Q. Why is his execution so important and the death penalty so important, then?

The President. Because it needs to send a signal to anybody who thinks what Timothy McVeigh did was okay, that in this society we're not going to tolerate that kind of heinous act.

But you need to talk to the—all I can tell you is, I'm sure there's going to be some frustration by the family members about a decision that the Attorney General made, supported by me. I'm sure there will be, and we'll probably hear from them. But they must understand that we live in a country that protects certain rights. And the Attorney General did the right thing in this decision.

Mike [Mike Allen, Washington Post].

U.S. Citizens Held in China

Q. Mr. President, what is your level of concern about U.S. citizens who remain held in China, and what are you doing for them?

The President. We've sent clear signals to the Chinese that we expect our citizens that have been detained, and/or citizens who have been detained with U.S. relatives, that we expect them to be treated fairly. And we'd like for them to have whatever due process the Chinese can offer. We have expressed our concerns. Sometimes they listen; sometimes they don't.

Our relations with China are relations that are going to be based upon a consistent message with the Chinese: One, we expect there to be trade, and I hope there is trade; but two, that we expect people to be treated fairly inside that country. And hopefully they'll respond.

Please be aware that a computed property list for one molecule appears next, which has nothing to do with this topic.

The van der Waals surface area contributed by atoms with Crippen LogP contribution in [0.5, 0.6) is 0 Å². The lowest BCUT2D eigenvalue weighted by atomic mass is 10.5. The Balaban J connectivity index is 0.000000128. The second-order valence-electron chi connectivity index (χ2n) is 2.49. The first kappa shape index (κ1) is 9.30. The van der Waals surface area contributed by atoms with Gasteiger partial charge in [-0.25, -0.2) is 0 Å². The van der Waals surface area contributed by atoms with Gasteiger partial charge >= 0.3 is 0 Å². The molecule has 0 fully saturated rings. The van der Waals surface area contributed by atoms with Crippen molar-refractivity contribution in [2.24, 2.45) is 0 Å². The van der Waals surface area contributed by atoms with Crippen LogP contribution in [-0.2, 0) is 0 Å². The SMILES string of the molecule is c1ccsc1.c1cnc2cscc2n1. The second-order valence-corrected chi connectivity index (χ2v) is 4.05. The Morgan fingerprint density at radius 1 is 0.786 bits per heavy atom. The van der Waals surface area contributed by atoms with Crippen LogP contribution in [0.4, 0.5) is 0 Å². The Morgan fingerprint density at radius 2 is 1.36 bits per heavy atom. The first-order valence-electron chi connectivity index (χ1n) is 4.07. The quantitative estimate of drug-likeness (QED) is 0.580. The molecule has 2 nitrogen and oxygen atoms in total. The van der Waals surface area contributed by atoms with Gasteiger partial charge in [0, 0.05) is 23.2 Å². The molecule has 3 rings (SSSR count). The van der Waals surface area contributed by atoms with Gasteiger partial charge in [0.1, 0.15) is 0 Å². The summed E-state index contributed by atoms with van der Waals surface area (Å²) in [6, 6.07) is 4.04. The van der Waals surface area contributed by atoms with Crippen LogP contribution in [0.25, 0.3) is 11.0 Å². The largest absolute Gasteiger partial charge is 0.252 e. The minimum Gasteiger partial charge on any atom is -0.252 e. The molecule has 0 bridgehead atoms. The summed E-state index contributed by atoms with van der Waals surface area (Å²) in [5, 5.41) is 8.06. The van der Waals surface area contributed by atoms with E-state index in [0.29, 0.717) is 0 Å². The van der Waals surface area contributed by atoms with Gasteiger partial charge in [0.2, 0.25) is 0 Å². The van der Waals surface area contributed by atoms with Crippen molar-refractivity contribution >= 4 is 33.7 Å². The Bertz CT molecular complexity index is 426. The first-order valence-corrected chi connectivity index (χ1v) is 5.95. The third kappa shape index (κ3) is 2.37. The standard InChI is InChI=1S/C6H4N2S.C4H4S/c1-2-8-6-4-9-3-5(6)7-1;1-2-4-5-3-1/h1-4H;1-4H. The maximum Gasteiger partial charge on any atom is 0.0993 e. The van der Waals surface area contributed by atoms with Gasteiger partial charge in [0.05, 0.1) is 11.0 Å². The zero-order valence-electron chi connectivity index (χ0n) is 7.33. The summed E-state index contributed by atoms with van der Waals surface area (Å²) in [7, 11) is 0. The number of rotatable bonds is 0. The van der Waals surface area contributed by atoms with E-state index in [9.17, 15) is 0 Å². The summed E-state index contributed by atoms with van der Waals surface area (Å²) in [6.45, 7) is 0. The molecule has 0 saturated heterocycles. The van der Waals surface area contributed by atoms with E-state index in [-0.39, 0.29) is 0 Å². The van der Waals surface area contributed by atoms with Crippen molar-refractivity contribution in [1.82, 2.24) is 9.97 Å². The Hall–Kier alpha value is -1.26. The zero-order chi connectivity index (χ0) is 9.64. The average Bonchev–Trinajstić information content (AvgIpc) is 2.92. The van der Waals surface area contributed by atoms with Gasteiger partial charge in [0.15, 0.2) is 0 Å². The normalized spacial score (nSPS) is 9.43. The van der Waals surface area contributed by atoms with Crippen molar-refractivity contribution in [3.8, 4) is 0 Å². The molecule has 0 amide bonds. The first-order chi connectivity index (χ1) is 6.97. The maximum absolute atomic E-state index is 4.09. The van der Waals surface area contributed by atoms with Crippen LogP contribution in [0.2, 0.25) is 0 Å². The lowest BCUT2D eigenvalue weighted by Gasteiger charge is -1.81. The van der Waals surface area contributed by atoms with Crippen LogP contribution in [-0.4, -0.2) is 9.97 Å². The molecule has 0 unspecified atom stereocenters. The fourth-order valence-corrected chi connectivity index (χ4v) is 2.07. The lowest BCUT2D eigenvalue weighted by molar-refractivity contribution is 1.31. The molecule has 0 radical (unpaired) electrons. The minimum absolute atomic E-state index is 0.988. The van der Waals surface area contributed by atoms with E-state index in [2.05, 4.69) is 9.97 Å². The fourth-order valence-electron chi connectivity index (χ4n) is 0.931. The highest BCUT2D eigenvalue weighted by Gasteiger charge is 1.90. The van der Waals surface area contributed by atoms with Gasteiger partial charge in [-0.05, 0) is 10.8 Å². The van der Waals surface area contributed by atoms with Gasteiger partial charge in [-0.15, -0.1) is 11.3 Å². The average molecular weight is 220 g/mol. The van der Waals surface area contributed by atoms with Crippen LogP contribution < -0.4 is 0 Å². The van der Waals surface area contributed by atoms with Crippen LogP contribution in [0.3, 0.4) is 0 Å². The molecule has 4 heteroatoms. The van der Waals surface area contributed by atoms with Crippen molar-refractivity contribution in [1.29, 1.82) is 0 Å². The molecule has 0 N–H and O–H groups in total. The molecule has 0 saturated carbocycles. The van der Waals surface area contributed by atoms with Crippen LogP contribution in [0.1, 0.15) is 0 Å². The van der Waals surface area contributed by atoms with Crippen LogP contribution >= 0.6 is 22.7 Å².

Federal Bureau of Investigation

Q. Mr. President, is your confidence in the FBI undermined by this episode?

The President. I'm obviously concerned about an incident where documents have been misplaced. But I withhold judgment until I find out the full facts, to find out what the Attorney General's investigation finds out.

Martha [Martha Brant, Newsweek].

American Justice System

Q. Mr. President, following up on that, do you think our American justice system is healthy, or does it need fixing?

The President. I think, by and large, the system is healthy. And I think today proved why it is healthy, that ours is a Government that when found that documents hadn't been given to the defense attorney, even though those documents reviewed by our own—by our—Justice Department lawyers didn't feel like it was going to make the— change the verdict. But we delayed until Mr. McVeigh's attorneys have a chance to look at the documents.